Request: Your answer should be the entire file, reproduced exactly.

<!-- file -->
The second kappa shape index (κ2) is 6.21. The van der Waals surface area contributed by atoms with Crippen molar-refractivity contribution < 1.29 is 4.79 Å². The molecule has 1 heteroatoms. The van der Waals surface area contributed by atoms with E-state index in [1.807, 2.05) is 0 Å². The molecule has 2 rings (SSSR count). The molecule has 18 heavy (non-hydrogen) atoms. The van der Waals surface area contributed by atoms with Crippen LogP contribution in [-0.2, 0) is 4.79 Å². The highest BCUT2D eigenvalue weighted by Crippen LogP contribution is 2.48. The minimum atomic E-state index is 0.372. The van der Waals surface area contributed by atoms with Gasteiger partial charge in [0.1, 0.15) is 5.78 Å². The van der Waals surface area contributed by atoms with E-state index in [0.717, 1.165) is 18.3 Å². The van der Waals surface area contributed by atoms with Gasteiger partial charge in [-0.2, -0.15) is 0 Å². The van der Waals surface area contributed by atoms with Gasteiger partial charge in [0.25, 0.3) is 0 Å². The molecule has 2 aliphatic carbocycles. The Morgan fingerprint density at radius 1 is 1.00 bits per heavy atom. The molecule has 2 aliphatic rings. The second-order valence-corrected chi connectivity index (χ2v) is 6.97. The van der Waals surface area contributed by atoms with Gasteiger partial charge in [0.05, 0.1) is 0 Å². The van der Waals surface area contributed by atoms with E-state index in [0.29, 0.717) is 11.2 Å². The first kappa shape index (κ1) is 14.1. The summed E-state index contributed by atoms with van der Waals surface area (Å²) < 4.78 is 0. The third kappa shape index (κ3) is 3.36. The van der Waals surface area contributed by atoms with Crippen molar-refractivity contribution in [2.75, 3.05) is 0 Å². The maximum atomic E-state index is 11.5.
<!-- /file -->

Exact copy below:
The second kappa shape index (κ2) is 6.21. The van der Waals surface area contributed by atoms with Crippen molar-refractivity contribution < 1.29 is 4.79 Å². The molecule has 1 heteroatoms. The van der Waals surface area contributed by atoms with E-state index in [1.807, 2.05) is 0 Å². The molecule has 2 rings (SSSR count). The molecule has 18 heavy (non-hydrogen) atoms. The van der Waals surface area contributed by atoms with Crippen LogP contribution in [-0.2, 0) is 4.79 Å². The highest BCUT2D eigenvalue weighted by Crippen LogP contribution is 2.48. The minimum atomic E-state index is 0.372. The van der Waals surface area contributed by atoms with Gasteiger partial charge in [0.1, 0.15) is 5.78 Å². The van der Waals surface area contributed by atoms with E-state index in [0.717, 1.165) is 18.3 Å². The van der Waals surface area contributed by atoms with Gasteiger partial charge in [-0.2, -0.15) is 0 Å². The van der Waals surface area contributed by atoms with Gasteiger partial charge in [0.25, 0.3) is 0 Å². The molecule has 2 aliphatic carbocycles. The Morgan fingerprint density at radius 1 is 1.00 bits per heavy atom. The molecule has 2 aliphatic rings. The second-order valence-corrected chi connectivity index (χ2v) is 6.97. The van der Waals surface area contributed by atoms with Gasteiger partial charge in [0.05, 0.1) is 0 Å². The van der Waals surface area contributed by atoms with E-state index in [0.29, 0.717) is 11.2 Å². The first kappa shape index (κ1) is 14.1. The summed E-state index contributed by atoms with van der Waals surface area (Å²) < 4.78 is 0. The third kappa shape index (κ3) is 3.36. The van der Waals surface area contributed by atoms with Crippen molar-refractivity contribution in [2.75, 3.05) is 0 Å². The maximum atomic E-state index is 11.5.